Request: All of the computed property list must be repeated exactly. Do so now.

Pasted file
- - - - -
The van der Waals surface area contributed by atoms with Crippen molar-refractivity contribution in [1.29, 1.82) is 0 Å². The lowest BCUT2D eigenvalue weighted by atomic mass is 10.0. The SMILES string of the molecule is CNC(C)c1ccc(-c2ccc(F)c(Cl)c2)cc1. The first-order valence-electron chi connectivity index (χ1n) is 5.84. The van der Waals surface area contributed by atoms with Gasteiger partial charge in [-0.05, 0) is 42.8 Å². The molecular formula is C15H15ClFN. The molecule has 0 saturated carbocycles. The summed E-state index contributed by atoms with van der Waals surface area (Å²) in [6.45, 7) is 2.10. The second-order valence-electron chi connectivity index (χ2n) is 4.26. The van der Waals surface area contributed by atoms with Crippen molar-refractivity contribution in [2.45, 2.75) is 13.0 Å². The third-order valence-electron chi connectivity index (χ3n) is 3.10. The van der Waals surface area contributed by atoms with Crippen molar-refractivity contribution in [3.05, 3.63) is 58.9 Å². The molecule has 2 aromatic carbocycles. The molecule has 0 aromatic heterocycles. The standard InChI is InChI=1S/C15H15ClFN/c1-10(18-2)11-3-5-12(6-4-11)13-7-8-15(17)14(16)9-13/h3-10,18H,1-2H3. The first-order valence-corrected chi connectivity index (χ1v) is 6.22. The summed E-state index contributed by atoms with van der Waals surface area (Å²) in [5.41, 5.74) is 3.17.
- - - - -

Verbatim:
The van der Waals surface area contributed by atoms with Crippen molar-refractivity contribution in [1.29, 1.82) is 0 Å². The lowest BCUT2D eigenvalue weighted by atomic mass is 10.0. The SMILES string of the molecule is CNC(C)c1ccc(-c2ccc(F)c(Cl)c2)cc1. The first-order valence-electron chi connectivity index (χ1n) is 5.84. The van der Waals surface area contributed by atoms with Gasteiger partial charge in [-0.05, 0) is 42.8 Å². The molecular formula is C15H15ClFN. The molecule has 0 saturated carbocycles. The summed E-state index contributed by atoms with van der Waals surface area (Å²) in [6.45, 7) is 2.10. The second-order valence-electron chi connectivity index (χ2n) is 4.26. The van der Waals surface area contributed by atoms with Crippen molar-refractivity contribution in [2.45, 2.75) is 13.0 Å². The third-order valence-electron chi connectivity index (χ3n) is 3.10. The van der Waals surface area contributed by atoms with Crippen molar-refractivity contribution in [3.05, 3.63) is 58.9 Å². The molecule has 2 aromatic carbocycles. The molecule has 0 aromatic heterocycles. The standard InChI is InChI=1S/C15H15ClFN/c1-10(18-2)11-3-5-12(6-4-11)13-7-8-15(17)14(16)9-13/h3-10,18H,1-2H3. The first-order valence-corrected chi connectivity index (χ1v) is 6.22. The summed E-state index contributed by atoms with van der Waals surface area (Å²) in [5.41, 5.74) is 3.17.